Valentinos’s big studio is full of work in progress, including glaze and body tests with celadonite, a curious mineral that occurs in the Troodos mountains with a colouring oxide that looks like copper but which is in fact iron. The pressure of work and teaching means he can't spend as much time as he would like on this research. As he doesn't like to be disturbed when he's working, the studio is unmarked and the door is closed if he's not expecting visitors. He has several students, including Marina Pieridou, the person who introduced me to him. A monograph on his work, based on conversations between Valentinos and Marina, is in preparation.
Valentinos is an enchanting and generous man who puts a great depth of knowledge and breadth of experience into his work. He has had a happy life, he says, and would change nothing if he had to live it again.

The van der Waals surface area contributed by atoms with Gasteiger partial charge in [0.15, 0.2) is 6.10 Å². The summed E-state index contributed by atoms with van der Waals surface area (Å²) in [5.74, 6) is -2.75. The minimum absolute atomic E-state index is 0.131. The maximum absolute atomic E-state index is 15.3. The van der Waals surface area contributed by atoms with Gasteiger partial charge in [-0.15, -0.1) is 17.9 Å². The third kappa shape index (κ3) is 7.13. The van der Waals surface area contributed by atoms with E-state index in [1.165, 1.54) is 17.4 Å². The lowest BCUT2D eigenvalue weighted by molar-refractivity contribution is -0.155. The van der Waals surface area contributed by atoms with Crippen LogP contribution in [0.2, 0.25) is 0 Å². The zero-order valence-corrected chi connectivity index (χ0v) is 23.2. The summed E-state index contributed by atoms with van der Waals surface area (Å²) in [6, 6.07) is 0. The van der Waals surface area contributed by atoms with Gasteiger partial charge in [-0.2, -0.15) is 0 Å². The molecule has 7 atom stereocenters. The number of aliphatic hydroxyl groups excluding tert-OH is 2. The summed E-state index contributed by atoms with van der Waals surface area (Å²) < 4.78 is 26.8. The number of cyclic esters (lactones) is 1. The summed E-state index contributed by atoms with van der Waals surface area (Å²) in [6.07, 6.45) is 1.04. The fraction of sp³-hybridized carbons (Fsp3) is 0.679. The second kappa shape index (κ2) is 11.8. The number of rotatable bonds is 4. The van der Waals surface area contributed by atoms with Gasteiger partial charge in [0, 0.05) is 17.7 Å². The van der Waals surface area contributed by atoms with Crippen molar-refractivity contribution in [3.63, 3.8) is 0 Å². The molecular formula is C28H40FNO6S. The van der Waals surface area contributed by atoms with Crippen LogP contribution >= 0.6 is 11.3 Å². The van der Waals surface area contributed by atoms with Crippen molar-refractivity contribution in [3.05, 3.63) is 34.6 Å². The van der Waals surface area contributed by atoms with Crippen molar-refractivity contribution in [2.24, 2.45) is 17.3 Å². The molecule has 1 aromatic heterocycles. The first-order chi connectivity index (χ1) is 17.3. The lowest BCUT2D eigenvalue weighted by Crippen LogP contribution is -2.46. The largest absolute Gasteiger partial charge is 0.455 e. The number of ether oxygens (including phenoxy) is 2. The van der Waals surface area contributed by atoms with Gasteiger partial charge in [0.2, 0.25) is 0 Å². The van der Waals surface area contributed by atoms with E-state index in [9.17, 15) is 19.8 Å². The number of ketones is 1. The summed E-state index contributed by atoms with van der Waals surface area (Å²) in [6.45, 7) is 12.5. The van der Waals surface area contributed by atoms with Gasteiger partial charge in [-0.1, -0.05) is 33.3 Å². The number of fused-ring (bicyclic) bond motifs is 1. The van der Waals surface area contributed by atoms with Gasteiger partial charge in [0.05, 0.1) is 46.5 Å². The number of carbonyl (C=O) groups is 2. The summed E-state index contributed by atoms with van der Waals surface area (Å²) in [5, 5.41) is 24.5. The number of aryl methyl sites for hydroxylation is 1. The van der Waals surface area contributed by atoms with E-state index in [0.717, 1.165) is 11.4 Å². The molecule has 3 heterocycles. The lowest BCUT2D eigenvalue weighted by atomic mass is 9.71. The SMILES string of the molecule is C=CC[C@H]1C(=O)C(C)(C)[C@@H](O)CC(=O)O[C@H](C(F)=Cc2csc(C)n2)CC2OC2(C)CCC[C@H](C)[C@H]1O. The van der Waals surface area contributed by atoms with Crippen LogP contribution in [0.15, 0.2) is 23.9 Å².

VALENTINOS: CERAMICS – past and recent creations.
22 November 2013 – 29 December 2013.
Carobmill of Evgoras Lanatis Centre, Queen Berengaria, Limassol, Cyprus.
Daily except Monday 10.00-13.00 and 17.00-21.00
Saturday and Sunday 17.00-21.00
Curator: Yiannos Anastassiou, architect.
Tel +357 25 342123